NumisMedia Market Report: Classic Gold Commems at Bargain Levels?

Posted on 3/13/2012

Gold Commemorative coins were minted between 1903 and 1926 to celebrate specific events in the development of the United States.

Today, we still mint Gold Commemoratives to acknowledge historical moments in our history. Although, there is one prime difference in today’s Gold Commems and those of yesteryear: mintages. The Classic Gold Commems had extremely low mintages. The highest minted coin was the 1926 Sesquicentennial $2 ½ Gold. There were 46,019 minted with 18,286 certified by NGC and PCGS in all grades. The highest certified is MS 67 at NGC. A set of Gold Commems is made up of 11 coins and the current FMV is $41,670 in MS 65. This excludes the two Pan Pacific $50 Gold slugs due to their extreme rarity and values. These also have the lowest mintages with 483 for the $50 Round and 645 for the $50 Octagonal.

With the exceptions of the Round and Octagonal $50 Pan- Pacs, these older Gold Commemoratives have fallen from favor over the last several years. From the 1970’s to the early 2000’s, this series had typical cycles like many other series of U.S. coins. Dealers and collectors would buy into this market and prices would rise. Once they hit a certain level, the buying would slow and the coins remaining on the market would create lower prices and the market would decrease. However, since January 2007, the 11 coin set has fallen dramatically in most grades. The following charts list the FMV for the coins individually in MS 65 and MS 66 compared to March 2012.

Date MS 65-Jan 2007 MS 65-Mar 2012
1903 LA Pur/Jeff $1 $4,150 $1,760
1903 LA Pur/ McKin $1 $3,950 $1,790
1904 L & C Expo $1 $13,300 $6,310
1905 L & C Expo $1 $20,180 $10,820
1915 S Pan-Pac $1 $3,170 $1,460
1915 S Pan-Pac $2 ½ $8,710 $7,590
1916 McKinley $1 $3,270 $1,430
1917 McKinley $1 $4,730 $1,950
1922 Grant $1 $5,670 $2,960
1922 Grant W/Star $1 $5,470 $2,800
1926 Sesquicentennial $2 ½ $6,550 $2,800

Date MS 66-Jan 2007 MS 66-Mar 2012
1903 LA Pur/Jeff $1 $5,540 $2,440
1903 LA Pur/ McKin $1 $5,330 $2,410
1904 L & C Expo $1 $19,910 $10,430
1905 L & C Expo $1 $38,480 $17,210
1915 S Pan-Pac $1 $5,700 $2,410
1915 S Pan-Pac $2 ½ $11,380 $8,220
1916 McKinley $1 $5,160 $1,980
1917 McKinley $1 $6,450 $3,450
1922 Grant $1 $6,620 $3,250
1922 Grant W/Star $1 $6,280 $3,190
1926 Sesquicentennial $2 ½ $24,640 $11,930

As you can see, the FMV has declined drastically in these high grades. Granted, there have been more coins certified and placed into the market but these prices indicate that there is a shortage of collectors for this truly rare set. Most of these have dropped 50% in five years and some much more. What it will take to attract buyers into this market again is not certain, but hundreds of these coins have been trading among dealers and major auctions for the last year or so. The current FMV prices are attractive enough for someone to be putting these coins away for the next run.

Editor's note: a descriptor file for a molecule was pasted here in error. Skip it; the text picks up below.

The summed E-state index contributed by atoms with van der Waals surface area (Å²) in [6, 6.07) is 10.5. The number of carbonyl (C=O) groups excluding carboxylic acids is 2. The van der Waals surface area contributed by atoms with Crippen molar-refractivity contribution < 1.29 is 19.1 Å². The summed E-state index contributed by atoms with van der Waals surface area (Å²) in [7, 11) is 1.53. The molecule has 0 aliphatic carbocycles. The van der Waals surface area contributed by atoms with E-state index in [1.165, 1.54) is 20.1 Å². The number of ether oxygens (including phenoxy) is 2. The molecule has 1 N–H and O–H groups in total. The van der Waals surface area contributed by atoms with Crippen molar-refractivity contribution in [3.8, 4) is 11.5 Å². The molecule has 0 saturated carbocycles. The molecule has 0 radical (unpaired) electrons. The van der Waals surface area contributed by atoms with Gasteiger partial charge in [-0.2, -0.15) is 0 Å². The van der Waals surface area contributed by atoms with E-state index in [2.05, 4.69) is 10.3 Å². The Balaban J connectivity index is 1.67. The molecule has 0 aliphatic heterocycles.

There are two crucial reasons why the FMV for some coin prices may be descending slightly in today’s market. One reason is the majority of today’s buyers are looking for modern bullion related products because they prefer instant gratification in the form of quick profits. In addition, they want coins that can be quickly exchanged for cash and many are sold on the fact that the metals will continue to rise because of the unsettling economy. The wholesale trading networks bear out this fact. Over the last several weeks, the majority of trading has been bullion-related material, whether they are Gold and Silver Eagles, Platinum, 90% silver bags, or Silver Dollars, among others.

The second reason prices have slipped lately is there are too many collectors chasing the same coins or kinds of coins. Demand is strong for rare dates, especially those that have very low original mintages and populations. The classic rarities command heavy-duty attention when available. But there is only so much money out there to buy these very few coins. For instance, if advanced collectors have $20 million available to spend on these rarities, there may only be an inventory of $5 million of coins for sale. Competition will be very strong for these coins. However, once they sell, there is still $15 million left to purchase the next tier of available rare coins. These may not be as attractive to serious buyers at current FMV prices as their first choices, so the demand is not quite as bold and prices are a little less competitive.

The current market is all about choices. Buyers are always looking for that next coin they want to acquire. But there are many coins they want but are not willing to go the extra dollar to purchase. Understand, the majority of buyers in today’s market are having a difficult time locating their most desired coins to add to their collections. However, they may come across coins that are way down on their list, but these coins may need discounting to further entice buyers. This is why many prices in today’s market have fallen slightly over the last few months. Conversely, the good news is many buyers are taking advantage, knowing that the market will solidify at some point, and the coins they obtain now at reasonable levels will rise in the future.

This article is a guest article written by:

The thoughts and opinions in the piece are those of their author and are not necessarily the thoughts of the Certified Collectibles Group.